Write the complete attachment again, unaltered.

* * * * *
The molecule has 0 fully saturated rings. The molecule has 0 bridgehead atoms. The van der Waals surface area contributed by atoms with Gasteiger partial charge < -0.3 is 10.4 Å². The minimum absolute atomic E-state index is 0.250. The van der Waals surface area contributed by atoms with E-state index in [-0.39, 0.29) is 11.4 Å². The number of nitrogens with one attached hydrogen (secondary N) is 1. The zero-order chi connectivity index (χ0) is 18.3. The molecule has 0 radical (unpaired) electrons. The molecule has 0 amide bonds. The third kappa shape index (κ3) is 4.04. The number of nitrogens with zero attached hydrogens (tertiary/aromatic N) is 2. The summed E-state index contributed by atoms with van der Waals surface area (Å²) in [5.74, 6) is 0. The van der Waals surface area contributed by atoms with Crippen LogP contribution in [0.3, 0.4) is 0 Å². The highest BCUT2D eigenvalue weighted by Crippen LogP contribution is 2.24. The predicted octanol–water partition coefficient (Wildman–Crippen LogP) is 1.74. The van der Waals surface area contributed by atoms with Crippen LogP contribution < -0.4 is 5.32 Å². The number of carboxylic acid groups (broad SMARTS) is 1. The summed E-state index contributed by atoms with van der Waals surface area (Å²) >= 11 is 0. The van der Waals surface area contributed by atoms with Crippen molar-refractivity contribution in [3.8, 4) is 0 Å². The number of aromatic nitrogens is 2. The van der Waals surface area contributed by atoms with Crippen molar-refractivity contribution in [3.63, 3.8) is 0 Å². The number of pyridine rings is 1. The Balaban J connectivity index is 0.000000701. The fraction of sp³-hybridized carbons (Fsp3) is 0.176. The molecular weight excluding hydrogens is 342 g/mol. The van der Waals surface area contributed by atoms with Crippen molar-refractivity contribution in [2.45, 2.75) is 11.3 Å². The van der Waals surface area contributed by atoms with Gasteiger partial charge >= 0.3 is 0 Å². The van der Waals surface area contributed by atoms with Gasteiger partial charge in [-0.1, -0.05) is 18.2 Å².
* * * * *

The molecule has 0 fully saturated rings. The molecule has 0 bridgehead atoms. The van der Waals surface area contributed by atoms with Gasteiger partial charge < -0.3 is 10.4 Å². The minimum absolute atomic E-state index is 0.250. The van der Waals surface area contributed by atoms with E-state index in [-0.39, 0.29) is 11.4 Å². The number of nitrogens with one attached hydrogen (secondary N) is 1. The zero-order chi connectivity index (χ0) is 18.3. The molecule has 0 radical (unpaired) electrons. The molecule has 0 amide bonds. The third kappa shape index (κ3) is 4.04. The number of nitrogens with zero attached hydrogens (tertiary/aromatic N) is 2. The summed E-state index contributed by atoms with van der Waals surface area (Å²) in [5.74, 6) is 0. The van der Waals surface area contributed by atoms with Crippen LogP contribution in [0.3, 0.4) is 0 Å². The highest BCUT2D eigenvalue weighted by Crippen LogP contribution is 2.24. The predicted octanol–water partition coefficient (Wildman–Crippen LogP) is 1.74. The van der Waals surface area contributed by atoms with Crippen LogP contribution < -0.4 is 5.32 Å². The number of carboxylic acid groups (broad SMARTS) is 1. The summed E-state index contributed by atoms with van der Waals surface area (Å²) >= 11 is 0. The van der Waals surface area contributed by atoms with Crippen molar-refractivity contribution in [3.8, 4) is 0 Å². The number of aromatic nitrogens is 2. The van der Waals surface area contributed by atoms with Crippen molar-refractivity contribution in [3.63, 3.8) is 0 Å². The number of pyridine rings is 1. The Balaban J connectivity index is 0.000000701. The fraction of sp³-hybridized carbons (Fsp3) is 0.176. The molecular weight excluding hydrogens is 342 g/mol. The van der Waals surface area contributed by atoms with Crippen molar-refractivity contribution in [2.45, 2.75) is 11.3 Å². The van der Waals surface area contributed by atoms with Gasteiger partial charge >= 0.3 is 0 Å². The van der Waals surface area contributed by atoms with Gasteiger partial charge in [-0.1, -0.05) is 18.2 Å².